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Misbah, captain of the Titanic

South Africa. Edgbaston. Must-win game. Rings a bell?

Pakistan once again had a huge army of supporters in the stands. Presenting - the Stani Army.

Confusion reigned supreme at the toss. First, Sanjay Manjrekar, hosting the toss, was clueless about which way the coin had landed.

Next, conflicting reports about Dale Steyn's availability began to do the rounds. He wasn't playing, though. At least one player must have been pleased with that news.

The high-quality Pakistan seam attack got first use of the pitch.

Hashim Amla and Colin Ingram began slowly in tricky conditions, but denied Pakistan an early break. Pakistan didn't help their cause by grassing Amla early.

Amla and Ingram looked comfortable in the early overs, but you couldn't have said the same of Wasim Akram in the commentary box.

Ingram poked and prodded listlessly for a while.

Mohammad Hafeez got him to play a mindless sweep to trap him in front.

Nothing gets twitter restless like slow, torpid batting. Especially if you are the opposite of a slow, torpid batsman.

We'll never know what subliminal message David Warner was trying to convey with that one. The game finally heated up when Saeed Ajmal came on, setting up a delicious battle with Amla.

Amla dictated terms with some forthright footwork, and Pakistan moved into a position of strength despite Faf du Plessis' wicket. However, Ajmal had his man on the reverse sweep after he'd reached 81.

South Africa lost their way spectacularly after Amla's exit, with AB de Villiers and JP Duminy slipping mid-pitch to be run out by Misbah-ul-Haq.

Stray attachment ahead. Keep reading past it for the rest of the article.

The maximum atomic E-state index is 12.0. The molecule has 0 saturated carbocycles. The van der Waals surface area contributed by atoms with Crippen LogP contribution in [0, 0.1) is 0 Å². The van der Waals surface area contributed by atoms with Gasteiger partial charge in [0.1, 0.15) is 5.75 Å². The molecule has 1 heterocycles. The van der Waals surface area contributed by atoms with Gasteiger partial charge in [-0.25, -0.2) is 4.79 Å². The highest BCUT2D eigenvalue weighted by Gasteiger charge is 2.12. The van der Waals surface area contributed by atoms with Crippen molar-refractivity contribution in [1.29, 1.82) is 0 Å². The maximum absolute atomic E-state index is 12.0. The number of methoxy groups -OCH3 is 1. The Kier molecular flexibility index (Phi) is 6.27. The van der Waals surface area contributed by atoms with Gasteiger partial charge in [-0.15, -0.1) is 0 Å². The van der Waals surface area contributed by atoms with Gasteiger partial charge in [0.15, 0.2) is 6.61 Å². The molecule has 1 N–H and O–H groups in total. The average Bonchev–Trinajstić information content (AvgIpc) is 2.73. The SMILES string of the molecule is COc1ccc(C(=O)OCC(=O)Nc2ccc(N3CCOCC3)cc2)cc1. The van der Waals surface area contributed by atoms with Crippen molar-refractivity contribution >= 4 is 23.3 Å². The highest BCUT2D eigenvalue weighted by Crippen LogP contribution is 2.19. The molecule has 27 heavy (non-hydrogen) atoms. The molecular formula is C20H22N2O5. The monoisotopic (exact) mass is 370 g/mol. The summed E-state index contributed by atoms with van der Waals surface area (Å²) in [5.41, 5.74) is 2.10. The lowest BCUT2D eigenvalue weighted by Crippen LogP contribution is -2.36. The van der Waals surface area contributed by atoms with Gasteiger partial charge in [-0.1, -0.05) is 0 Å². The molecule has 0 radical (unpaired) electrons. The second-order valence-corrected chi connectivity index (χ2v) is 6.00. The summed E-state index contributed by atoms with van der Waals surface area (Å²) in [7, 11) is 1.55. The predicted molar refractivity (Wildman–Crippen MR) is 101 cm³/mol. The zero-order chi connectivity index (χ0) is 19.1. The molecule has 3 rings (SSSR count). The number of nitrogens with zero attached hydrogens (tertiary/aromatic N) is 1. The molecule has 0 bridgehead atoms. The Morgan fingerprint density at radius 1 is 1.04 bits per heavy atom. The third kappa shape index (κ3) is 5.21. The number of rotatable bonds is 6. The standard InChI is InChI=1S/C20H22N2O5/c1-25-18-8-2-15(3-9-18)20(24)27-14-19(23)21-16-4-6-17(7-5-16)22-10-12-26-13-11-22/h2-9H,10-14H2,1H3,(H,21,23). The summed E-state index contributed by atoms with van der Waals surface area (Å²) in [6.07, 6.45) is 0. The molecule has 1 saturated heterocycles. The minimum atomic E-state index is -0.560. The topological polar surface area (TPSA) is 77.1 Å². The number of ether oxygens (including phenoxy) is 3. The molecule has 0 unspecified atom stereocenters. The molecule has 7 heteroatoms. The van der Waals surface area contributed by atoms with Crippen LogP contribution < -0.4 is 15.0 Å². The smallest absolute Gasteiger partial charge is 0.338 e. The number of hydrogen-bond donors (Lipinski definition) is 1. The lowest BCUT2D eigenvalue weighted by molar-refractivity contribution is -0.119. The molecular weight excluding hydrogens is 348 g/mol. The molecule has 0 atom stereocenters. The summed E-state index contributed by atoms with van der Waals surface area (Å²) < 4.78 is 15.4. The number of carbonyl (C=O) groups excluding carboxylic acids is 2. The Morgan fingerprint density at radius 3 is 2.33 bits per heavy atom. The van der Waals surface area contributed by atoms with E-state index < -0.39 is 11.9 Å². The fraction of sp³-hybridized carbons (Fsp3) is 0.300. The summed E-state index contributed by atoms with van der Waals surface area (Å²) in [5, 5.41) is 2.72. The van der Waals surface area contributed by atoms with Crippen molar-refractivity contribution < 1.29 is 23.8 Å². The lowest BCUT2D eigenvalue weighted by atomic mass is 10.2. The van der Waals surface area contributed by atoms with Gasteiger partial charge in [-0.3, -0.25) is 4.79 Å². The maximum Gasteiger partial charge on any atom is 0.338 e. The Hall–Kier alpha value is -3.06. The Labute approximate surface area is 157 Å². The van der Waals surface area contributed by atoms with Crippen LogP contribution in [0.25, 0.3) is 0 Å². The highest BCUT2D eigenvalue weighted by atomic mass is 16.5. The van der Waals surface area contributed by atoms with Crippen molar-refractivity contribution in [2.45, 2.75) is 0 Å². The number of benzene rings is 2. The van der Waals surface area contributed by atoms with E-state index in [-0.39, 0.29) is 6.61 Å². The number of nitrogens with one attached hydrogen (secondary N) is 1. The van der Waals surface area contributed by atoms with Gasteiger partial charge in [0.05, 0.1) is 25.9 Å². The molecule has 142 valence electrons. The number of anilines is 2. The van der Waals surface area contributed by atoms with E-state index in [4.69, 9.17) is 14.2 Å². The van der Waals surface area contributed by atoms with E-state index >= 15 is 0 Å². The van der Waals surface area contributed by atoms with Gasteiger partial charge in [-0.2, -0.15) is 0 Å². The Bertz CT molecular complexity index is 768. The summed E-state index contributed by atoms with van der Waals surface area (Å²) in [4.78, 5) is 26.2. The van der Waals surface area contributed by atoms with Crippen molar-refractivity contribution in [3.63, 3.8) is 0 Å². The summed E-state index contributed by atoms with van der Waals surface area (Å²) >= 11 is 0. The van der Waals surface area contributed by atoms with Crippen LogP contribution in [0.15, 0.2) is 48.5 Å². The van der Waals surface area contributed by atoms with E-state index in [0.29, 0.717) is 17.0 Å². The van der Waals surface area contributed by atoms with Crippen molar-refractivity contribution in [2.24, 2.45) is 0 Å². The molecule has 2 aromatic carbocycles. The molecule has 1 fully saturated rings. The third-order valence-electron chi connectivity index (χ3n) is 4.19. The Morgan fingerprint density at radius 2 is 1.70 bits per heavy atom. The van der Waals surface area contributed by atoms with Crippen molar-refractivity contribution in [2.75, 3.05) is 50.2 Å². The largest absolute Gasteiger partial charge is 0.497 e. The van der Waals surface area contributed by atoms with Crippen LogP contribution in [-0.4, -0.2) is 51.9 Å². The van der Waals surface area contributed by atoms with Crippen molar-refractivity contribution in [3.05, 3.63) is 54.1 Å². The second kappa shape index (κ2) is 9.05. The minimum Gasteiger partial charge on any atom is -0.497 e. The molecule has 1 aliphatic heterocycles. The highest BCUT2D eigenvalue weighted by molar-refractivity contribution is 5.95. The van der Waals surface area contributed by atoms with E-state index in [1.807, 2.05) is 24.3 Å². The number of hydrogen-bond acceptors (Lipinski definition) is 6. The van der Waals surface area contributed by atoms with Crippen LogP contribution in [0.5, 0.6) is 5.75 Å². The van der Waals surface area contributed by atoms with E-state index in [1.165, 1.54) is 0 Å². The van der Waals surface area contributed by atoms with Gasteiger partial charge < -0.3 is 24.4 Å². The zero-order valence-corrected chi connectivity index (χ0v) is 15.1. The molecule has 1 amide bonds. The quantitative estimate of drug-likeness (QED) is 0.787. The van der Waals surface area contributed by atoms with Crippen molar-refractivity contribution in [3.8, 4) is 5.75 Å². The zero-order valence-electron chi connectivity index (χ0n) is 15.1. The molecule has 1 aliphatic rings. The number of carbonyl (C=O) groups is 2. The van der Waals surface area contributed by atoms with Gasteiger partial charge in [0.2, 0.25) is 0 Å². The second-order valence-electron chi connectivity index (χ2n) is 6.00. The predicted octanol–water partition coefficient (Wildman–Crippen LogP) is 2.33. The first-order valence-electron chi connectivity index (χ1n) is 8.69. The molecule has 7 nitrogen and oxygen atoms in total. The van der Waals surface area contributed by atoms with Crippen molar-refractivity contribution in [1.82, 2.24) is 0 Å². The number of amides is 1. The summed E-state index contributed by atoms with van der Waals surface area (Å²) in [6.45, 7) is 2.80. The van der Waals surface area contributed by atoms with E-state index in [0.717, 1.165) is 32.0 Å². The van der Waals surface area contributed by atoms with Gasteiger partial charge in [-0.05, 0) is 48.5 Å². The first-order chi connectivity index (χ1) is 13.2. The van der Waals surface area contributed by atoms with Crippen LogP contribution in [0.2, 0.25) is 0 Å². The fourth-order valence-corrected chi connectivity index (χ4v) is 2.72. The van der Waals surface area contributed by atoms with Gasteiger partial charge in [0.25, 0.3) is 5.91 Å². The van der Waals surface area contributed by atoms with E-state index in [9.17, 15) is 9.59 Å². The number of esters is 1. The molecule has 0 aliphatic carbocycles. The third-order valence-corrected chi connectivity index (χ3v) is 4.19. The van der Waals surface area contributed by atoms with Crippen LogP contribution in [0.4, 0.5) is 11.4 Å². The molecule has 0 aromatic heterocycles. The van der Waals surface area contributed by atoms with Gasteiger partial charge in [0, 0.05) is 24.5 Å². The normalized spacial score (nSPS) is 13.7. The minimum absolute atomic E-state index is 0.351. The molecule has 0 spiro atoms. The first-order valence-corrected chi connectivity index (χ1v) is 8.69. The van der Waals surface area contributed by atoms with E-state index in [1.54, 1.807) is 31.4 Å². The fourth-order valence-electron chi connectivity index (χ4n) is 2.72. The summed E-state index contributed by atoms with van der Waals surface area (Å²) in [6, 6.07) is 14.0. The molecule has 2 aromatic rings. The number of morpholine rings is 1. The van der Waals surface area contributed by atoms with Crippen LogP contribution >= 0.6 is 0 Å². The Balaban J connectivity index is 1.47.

Suddenly Misbah was everywhere. He took a diving catch in the 49th over as South Africa subsided to 234.

Pakistan needed 235 to win. Straightforward? Not quite.

Chris Morris got his ODI career off to a bright start, with a wicket in his first over. Imran Farhat took his tournament tally to 4 runs from two outings. His ODI average is a shade over 31, and he strikes at under 70 per 100 balls.

Steyn or no Steyn, Hafeez can't buy a run against the South Africans.

Shoaib Malik wandered in at No. 4 and struggled to get the ball off the square.

Like a cricket, perhaps?

Honestly, this wasn't the best game to get new fans hooked onto the game. Malik exited at 48 for 3 in 17.3 overs.

You know Pakistan are sinking when even Misbah can't knock it around.

The asking-rate mounted well over 8.5. What would Misbah do?

Surely even the most die-hand Pakistan fan would have lost hope when Kamran Akmal got out for a duck?

And finally, the last nail in the coffin - the chase was put out of its misery when Misbah was seventh down for 148. Two defeats in two games for Pakistan, which meant it was time to answer some tough questions.